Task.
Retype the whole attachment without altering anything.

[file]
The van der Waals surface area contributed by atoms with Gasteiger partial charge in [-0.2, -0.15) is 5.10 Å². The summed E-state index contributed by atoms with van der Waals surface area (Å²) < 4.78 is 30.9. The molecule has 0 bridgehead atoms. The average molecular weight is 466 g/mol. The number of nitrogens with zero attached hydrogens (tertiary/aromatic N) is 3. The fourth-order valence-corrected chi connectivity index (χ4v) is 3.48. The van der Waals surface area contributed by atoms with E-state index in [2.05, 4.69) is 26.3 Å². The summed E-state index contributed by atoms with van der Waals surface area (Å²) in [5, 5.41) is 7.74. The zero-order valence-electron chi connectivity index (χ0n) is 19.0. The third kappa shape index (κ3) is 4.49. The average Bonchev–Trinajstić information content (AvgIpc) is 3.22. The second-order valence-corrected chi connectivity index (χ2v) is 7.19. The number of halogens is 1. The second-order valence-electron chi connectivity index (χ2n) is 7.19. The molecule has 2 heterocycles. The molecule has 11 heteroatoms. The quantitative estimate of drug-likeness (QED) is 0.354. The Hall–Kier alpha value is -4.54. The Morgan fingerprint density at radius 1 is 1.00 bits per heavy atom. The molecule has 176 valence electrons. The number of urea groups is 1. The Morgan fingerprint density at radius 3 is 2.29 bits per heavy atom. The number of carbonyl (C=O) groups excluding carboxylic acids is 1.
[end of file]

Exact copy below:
The van der Waals surface area contributed by atoms with Gasteiger partial charge in [-0.2, -0.15) is 5.10 Å². The summed E-state index contributed by atoms with van der Waals surface area (Å²) < 4.78 is 30.9. The molecule has 0 bridgehead atoms. The average molecular weight is 466 g/mol. The number of nitrogens with zero attached hydrogens (tertiary/aromatic N) is 3. The fourth-order valence-corrected chi connectivity index (χ4v) is 3.48. The van der Waals surface area contributed by atoms with E-state index in [2.05, 4.69) is 26.3 Å². The summed E-state index contributed by atoms with van der Waals surface area (Å²) in [5, 5.41) is 7.74. The zero-order valence-electron chi connectivity index (χ0n) is 19.0. The third kappa shape index (κ3) is 4.49. The average Bonchev–Trinajstić information content (AvgIpc) is 3.22. The second-order valence-corrected chi connectivity index (χ2v) is 7.19. The number of halogens is 1. The second-order valence-electron chi connectivity index (χ2n) is 7.19. The molecule has 2 heterocycles. The molecule has 11 heteroatoms. The quantitative estimate of drug-likeness (QED) is 0.354. The Hall–Kier alpha value is -4.54. The Morgan fingerprint density at radius 1 is 1.00 bits per heavy atom. The molecule has 176 valence electrons. The number of urea groups is 1. The Morgan fingerprint density at radius 3 is 2.29 bits per heavy atom. The number of carbonyl (C=O) groups excluding carboxylic acids is 1.